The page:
Inside the Historic City of Harar Jugol in Ethiopia - Where Hyenas Are Best Friends With Man

"And God said, Let us make man in our image, after our likeness: and let them have dominion….over the cattle, and over all the earth"

The fortified historic town of Harar is situated on the eastern flank of the Great Rift Valley, about 50 km south-east of Dire Dawe. It is a walled Muslim city, said to be the fourth holiest city of Islam, with 82 mosques and 102 shrines dating back as far as the 10th century.. The city walls were completed in the 16th century, and it served as capital of the Harari Kingdom from 1520 to 1568, before becoming an independent emirate in the 17th century.
Harar Jugol, a UNESCO World Heritage Site
Today, the town is particularly noted for the architecture of its townhouses, packed within the city walls with 368 narrow alleyways providing access. Its urban fabric combines traditional African and Islamic elements in a unique way, with the infusion of Indian immigrants at the end of the 19th century adding a further dimension to the architectural character of the town.

For centuries, Harar has been a major commercial center, linked by the trade routes with the rest of Ethiopia, the entire Horn of Africa, the Arabian Peninsula, Asia, and through its ports, the outside world. It was listed as a World Heritage Site in 2006 by UNESCO in recognition of its cultural heritage.

The African and Islamic traditions influenced over a long period of time the development of the city and its typical urban planning, and contributed to its particular character and uniqueness.

Modern Hārer surrounds the old capital, which is Ethiopia’s only walled city. The ancient walls enclose a crowded Muslim town with alleyways that wind to a central marketplace.
The historic walls of the Muslim City
Outside the walls, the city spreads across the plateau and is characterized by northern Ethiopian and European architecture. To get to Harar Jugol, there is a bus service from Addis Ababa and Dire Dawa. Old town Harar is primarily accessible on foot as it is crossed by 368 narrow alleyways.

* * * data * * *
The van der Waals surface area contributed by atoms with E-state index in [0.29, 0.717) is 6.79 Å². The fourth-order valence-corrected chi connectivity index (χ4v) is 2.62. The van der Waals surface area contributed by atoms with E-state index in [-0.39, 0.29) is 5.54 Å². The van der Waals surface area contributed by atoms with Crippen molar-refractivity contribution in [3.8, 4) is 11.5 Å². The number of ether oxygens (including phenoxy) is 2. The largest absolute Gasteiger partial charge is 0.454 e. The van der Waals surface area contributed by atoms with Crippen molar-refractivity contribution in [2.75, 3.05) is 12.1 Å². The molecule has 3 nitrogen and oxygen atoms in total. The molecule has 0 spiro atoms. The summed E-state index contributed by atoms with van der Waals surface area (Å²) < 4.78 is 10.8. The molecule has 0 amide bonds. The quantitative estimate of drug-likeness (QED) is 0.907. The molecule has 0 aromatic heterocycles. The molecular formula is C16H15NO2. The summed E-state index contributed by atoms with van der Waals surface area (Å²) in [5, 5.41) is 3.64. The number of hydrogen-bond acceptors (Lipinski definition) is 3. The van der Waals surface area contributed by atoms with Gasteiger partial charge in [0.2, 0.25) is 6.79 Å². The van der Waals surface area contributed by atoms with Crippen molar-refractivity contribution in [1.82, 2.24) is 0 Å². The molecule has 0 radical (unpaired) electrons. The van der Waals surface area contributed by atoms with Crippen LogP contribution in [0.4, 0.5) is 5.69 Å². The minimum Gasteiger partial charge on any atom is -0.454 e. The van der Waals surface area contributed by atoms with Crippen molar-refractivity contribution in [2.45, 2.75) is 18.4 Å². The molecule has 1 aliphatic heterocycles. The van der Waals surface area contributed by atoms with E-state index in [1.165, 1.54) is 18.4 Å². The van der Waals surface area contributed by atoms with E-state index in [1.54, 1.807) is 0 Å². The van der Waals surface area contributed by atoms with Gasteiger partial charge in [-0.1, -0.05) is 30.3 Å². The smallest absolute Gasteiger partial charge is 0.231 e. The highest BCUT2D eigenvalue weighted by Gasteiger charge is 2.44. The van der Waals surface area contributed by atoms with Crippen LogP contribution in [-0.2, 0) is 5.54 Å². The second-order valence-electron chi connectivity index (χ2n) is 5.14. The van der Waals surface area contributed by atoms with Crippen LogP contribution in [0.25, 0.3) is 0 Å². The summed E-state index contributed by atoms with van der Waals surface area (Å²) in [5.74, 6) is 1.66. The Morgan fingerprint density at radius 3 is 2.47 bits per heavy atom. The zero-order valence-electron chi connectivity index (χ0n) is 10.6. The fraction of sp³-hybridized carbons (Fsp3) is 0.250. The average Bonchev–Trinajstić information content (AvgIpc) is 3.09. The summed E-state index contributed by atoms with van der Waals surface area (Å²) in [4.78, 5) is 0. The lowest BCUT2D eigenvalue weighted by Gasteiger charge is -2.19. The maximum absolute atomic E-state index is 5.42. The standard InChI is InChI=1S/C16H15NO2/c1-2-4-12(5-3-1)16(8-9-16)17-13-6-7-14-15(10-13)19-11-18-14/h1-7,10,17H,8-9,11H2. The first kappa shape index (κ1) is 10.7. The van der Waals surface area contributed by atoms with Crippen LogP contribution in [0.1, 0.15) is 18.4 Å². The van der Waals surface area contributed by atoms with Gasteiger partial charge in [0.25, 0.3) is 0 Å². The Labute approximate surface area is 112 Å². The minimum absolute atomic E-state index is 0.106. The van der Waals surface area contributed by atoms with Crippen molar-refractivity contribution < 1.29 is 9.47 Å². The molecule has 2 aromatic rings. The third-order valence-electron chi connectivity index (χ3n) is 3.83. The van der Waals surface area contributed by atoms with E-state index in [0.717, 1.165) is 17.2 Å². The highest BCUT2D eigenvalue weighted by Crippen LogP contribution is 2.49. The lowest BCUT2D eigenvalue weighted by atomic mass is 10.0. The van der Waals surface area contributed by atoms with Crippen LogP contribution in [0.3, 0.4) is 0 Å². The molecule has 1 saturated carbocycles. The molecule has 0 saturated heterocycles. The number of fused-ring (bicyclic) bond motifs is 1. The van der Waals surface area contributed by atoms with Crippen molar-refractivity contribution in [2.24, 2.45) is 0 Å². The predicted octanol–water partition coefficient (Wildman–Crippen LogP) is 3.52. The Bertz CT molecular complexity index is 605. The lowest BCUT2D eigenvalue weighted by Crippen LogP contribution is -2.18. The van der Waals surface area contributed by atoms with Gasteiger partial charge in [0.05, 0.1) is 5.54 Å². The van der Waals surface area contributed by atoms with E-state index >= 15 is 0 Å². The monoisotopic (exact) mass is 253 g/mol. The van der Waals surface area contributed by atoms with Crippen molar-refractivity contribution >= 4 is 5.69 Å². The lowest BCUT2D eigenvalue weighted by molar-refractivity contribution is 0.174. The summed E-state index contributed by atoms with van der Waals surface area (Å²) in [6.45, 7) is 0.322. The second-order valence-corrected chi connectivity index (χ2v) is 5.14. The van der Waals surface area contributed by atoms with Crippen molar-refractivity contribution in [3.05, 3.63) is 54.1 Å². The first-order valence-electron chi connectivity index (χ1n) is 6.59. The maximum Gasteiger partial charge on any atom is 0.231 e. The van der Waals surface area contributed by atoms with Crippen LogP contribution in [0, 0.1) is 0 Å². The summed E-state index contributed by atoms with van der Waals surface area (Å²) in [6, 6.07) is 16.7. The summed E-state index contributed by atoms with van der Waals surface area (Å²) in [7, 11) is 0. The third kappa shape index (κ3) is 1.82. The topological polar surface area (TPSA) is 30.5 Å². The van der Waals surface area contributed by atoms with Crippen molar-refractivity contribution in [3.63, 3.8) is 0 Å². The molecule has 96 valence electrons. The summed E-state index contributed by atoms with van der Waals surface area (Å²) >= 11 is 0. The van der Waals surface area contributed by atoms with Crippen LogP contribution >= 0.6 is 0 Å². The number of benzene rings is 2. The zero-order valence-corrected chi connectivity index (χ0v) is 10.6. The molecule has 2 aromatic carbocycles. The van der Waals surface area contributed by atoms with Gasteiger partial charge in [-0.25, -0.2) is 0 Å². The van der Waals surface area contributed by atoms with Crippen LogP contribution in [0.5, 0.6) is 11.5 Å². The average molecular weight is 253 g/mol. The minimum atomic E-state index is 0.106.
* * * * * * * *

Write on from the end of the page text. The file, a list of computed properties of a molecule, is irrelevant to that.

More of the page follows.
If there is any other thing Harar is famous for in addition to its history and architecture is the presence of the spotted hyenas roaming around the outskirts of the city. For centuries, people in Harar have lived side by side with hyenas - one of the world’s deadliest land predators, and feeding them every year on the Day of Ashura. According to written records and local folklore, people started to feed hyenas as a way to lure them from attacking humans and eating their livestock.
Beautiful Harar Jugol architecture
Harar is also famous for its special variety of coffee beans, particularly known as Harar Coffee, which is known for its distinctive aroma and flavor.

When in Harar, It’s easy to feel lost, both geographically and in time. The people of Harar known for their warm hospitality and friendliness have a reputation of having a laid back lifestyle with a strong sense of sociability.

They say “Harar is a place where you start a conversation with a stranger and end up in their friend’s house for an afternoon session”.
Harar coffee